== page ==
Light microscopy was used to determine the number of non-glandular trichomes on the leaf surface. Leaf discs obtained as described above were placed under a light microscope (Leica MZFLIII) under magnification 1.0 × to make a digital image for further analyses. The number of trichomes per leaf disc was counted using a graphical program CorelDraw  in which each trichome counted on the leaf disc was carefully marked using the ‘ellipse’ tool. All ellipses were then selected using the ‘pick’ tool and the program automatically counted the number of selected objects. (see S3 Table for detailed information).
Scanning Electronic Microscope (SEM) of leaf surface
We used SEM to determine the frequency of glandular trichomes and pavement cells on the leaf discs, and to check whether glandular trichomes were damaged by the touching treatment. One randomly chosen branch was harvested from five control and five treated plants. Leaf discs from terminal and primary leaves (obtained by hollow cylinder as described above) were attached to double-sided adhesive carbon sticker (same size as leaf discs) previously mounted on aluminium SEM stubs. Each leaf disc spent a maximum of 15 minutes inside the SEM to avoid effects of higher temperatures on the trichomes. Images made under SEM covered an area of 1 mm2. SEM characterization of leaf discs was carried out using a Hitachi TM-1000-μDeX environmental table top electron microscope, without coating of the samples in a charge-up reduction mode. Glandular trichomes were determined according to a classification previously described by Glass et al.  (see dataset in S3 Table).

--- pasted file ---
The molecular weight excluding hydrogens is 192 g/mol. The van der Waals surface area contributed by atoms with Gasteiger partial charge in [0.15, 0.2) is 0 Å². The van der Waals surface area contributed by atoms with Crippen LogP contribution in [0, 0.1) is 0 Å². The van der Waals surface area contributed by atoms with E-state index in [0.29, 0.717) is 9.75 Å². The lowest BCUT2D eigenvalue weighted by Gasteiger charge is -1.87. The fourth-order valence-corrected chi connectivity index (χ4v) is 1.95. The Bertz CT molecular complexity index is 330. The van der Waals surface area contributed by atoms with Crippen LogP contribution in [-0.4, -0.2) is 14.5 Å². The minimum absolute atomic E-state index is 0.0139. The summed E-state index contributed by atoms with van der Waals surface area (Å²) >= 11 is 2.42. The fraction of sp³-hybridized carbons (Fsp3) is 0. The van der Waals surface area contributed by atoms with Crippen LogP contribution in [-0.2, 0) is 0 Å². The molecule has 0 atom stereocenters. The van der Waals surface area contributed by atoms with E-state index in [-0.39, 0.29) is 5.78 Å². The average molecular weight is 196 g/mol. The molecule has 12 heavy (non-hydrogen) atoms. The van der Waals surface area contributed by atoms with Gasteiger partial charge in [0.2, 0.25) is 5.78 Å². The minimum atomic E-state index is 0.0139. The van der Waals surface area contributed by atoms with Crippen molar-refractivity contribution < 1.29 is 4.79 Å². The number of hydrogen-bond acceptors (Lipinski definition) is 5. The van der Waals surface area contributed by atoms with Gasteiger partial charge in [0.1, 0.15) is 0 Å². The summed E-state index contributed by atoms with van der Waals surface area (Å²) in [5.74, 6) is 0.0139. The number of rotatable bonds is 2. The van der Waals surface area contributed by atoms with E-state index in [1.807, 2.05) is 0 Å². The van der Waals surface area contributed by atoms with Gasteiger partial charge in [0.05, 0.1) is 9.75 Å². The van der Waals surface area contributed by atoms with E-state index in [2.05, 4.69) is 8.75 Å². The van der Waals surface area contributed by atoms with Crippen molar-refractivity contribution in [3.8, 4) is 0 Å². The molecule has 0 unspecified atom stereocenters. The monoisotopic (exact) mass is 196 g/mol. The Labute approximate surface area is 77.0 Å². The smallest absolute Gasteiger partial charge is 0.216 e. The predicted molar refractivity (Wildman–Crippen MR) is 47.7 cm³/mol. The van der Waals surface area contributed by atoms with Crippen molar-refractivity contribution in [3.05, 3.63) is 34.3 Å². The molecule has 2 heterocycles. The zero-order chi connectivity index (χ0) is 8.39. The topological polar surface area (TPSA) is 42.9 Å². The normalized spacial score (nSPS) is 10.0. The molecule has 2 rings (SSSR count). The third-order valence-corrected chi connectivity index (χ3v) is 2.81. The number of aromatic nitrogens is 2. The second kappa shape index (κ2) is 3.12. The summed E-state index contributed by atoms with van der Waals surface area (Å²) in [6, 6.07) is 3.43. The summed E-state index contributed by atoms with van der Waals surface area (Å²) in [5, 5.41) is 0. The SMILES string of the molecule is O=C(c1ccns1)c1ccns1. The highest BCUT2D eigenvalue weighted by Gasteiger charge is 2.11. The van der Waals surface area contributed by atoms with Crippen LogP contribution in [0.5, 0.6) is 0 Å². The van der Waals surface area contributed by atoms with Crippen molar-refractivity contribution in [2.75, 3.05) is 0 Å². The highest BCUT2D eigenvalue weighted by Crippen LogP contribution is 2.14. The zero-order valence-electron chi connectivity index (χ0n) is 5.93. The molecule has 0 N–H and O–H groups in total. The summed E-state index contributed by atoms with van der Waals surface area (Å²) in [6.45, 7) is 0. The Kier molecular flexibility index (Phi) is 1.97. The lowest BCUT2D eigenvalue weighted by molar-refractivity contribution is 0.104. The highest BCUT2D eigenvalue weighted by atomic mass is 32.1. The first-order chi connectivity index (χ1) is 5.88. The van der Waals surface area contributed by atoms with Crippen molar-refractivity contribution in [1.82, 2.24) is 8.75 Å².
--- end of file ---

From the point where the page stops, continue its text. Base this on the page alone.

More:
Pavement cells were counted from SEM images where each recording was expressed as the mean cell number of three randomly chosen square fields per leaf (0.06 mm2 per field). The number of whole pavement cells inside each square field was estimated in CorelDraw  by marking each cell using the 'ellipse' tool and counting as described above. The final estimate of cell density was calculated as the mean of five independent measurements for terminal and primary leaves on treated and control plants respectively (dataset presented in S4 Table).
Collection of volatiles
Prior to volatile collection, polyethyleneterephthalate (PET) oven bags (35 cm x 43 cm, Toppits®, Klippan, Sweden) were baked in an oven at 140°C for 2 h to remove contaminants. Glass tubes (5 mm diameter) containing Porapak Q (PPQ, 50mg of PPQ per tube, mesh 50/80, Supelco, Bellefonte, PA, USA) were rinsed with redistilled dichloromethane (DCM) and baked overnight under nitrogen flow at a temperature of 140°C and cooled to room temperature just before volatile collection started.